1902 Panhard and Levassor

The Legacy of the 1902 Panhard and Levassor

The 1902 Panhard and Levassor had a lasting effect on the automotive world. Levassor entered his cars in the very earliest motor races. In 1894, his Panhard tied with a Peugeot as victor in the Paris-Rouen Trial. In 1895, he drove a Phenix-engine machine for some 53 hours all by himself to win the Paris-Bordeaux-Paris race, averaging 15 mph over 732 miles. In 1897, Levassor became the first casualty of motorsports when he died due to his fall in a Paris-Marseilles run the year before. René Panhard carried on, with Albert Krebs as new chief engineer, until his own death in 1908, when son Hippolyte Panhard became the firm's manager.

Technical progress continued apace: aluminum transmission cases (1897); wheel steering, pneumatic tires, and a new four-cylinder "Centaur" engine (1898); fin-tube radiators (1899). By 1903, Panhards boasted quadrant change for their four-speed transmissions, "automatic" intake valves, drip-feed lubrication, piano-type foot pedals, even electric ignition. This, plus continuing competition success and a "reputation for superb construction and unparalleled reliability ... made the Panhard the car for the ultrarich," wrote Ralph Stein.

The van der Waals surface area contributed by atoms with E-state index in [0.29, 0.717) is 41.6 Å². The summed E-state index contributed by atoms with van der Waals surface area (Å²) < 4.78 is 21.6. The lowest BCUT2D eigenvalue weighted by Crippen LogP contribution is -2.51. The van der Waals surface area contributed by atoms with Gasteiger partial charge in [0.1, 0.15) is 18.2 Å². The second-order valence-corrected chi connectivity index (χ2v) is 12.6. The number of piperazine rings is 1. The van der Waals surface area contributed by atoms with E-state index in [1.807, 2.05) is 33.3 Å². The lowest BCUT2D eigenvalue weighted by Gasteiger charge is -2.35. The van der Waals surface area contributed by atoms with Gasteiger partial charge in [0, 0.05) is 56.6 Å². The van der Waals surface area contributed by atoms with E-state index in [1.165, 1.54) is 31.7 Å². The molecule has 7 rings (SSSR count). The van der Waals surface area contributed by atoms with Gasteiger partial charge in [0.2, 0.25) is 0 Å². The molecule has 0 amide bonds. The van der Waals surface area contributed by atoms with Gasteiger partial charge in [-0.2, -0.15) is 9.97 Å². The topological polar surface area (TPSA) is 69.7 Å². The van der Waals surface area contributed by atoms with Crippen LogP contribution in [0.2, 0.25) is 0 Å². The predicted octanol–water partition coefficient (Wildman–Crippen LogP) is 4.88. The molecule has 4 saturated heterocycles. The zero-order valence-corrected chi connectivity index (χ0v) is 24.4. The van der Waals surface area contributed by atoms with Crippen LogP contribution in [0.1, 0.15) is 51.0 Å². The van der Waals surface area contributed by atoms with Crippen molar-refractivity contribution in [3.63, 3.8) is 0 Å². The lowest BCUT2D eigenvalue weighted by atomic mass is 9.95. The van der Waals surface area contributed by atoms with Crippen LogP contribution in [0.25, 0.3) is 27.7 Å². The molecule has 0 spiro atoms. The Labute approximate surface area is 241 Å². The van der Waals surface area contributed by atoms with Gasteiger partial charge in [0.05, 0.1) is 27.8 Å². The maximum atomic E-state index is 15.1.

Nevertheless, Panhard soon turned out a bewildering variety of cars in all price ranges: three-, four-, and six-cylinder models ranging from 1.8 to no less than 11 liters in displacement and from eight to 50 horsepower. Further progress involved multi-plate clutches (1907), shaft drive and stamped-steel chassis (1908), monobloc engine (1909), and "gated" gearchange (1910). In 1912, Panhard introduced its first sleeve-valve engine-its mainstay for the next decade.

Panhard would occasionally capture the spotlight after World War I -- as with that famous suspension rod in 1930-but was already on the wane. The firm came under Citroën's financial control in 1955, and both the name and the company vanished in 1967. But this long, sorry decline in no way diminishes the historic work of the forward-thinking Emile Levassor. On his death, a friend had described him as "very active, always working day and night; he dreamed only of carriages, alterations, improvements." That's a fine epitaph for anyone in the auto business, let alone one of its most visionary pioneers.

On our final page, you will see the specifications for the 1902 Panhard and Levassor.

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